Citizenship in Times of Turmoil?
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Citizenship in Times of Turmoil?

Theory, Practice and Policy

Edited by Devyani Prabhat

This innovative book considers the evolution of the contemporary issues surrounding British citizenship, integrating the social aspects and ideas of identity and belonging alongside the legal elements. With contributions from renowned lawyers and academics, it challenges the view that there are immutable values and enduring rights associated with citizenship status.
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Chapter 5: Citizenship, semi-citizenship and the hostile environment: the performativity of bordering practices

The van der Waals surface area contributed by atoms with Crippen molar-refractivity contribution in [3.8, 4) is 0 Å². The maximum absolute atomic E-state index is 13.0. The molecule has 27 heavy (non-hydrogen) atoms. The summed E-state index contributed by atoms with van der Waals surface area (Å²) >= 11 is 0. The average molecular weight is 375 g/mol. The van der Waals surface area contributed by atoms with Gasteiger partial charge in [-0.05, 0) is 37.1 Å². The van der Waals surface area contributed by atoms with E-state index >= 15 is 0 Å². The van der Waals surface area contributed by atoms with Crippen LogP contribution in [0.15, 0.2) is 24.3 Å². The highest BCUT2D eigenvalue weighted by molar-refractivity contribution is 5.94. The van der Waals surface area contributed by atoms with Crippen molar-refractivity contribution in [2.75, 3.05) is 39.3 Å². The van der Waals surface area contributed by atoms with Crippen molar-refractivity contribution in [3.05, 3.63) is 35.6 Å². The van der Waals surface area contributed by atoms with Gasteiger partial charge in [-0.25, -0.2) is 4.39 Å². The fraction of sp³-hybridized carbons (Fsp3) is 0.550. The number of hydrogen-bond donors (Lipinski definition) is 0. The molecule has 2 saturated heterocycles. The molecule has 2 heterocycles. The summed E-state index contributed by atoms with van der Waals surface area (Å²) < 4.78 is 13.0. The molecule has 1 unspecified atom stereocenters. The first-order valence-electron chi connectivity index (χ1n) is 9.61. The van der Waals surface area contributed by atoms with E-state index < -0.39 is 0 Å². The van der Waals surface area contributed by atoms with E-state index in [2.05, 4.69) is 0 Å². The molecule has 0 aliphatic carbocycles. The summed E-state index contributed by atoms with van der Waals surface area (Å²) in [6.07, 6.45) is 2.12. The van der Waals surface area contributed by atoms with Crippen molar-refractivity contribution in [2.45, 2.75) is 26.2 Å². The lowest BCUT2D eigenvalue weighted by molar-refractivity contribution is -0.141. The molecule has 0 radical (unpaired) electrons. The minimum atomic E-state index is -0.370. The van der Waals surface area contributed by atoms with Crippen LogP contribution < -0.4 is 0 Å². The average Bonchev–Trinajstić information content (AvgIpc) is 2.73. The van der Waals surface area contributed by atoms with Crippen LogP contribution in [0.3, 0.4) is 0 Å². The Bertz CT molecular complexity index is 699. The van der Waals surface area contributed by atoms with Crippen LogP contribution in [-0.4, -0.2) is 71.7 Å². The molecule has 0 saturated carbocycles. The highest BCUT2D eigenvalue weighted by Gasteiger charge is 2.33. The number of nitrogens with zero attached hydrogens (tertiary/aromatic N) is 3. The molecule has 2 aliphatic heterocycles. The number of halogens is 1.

Christopher Bertram

Abstract

This chapter argues that internal bordering practices such as the UK’s ‘hostile environment’ have the effect of undermining the equal status both of citizens and more generally of those subject to the law on the territory to instead produce a proliferation and differentiation of statuses running from full citizen through various forms of semi-citizenship to subordinate outsider. The chapter draws upon speech-act theory and Jeremy Waldron’s analysis of hate speech to argue that such internal bordering practices can be understood as acts of communication that subordinate and exclude some people whilst assuring others, typically in the majority ethnic core of the population, both of their superior position and of the centrality of an ethnic understanding of national identity. Such bordering practices can be seen as being in themselves a form of hate speech. The chapter will enumerate and draw upon many of the specific details of UK policy.

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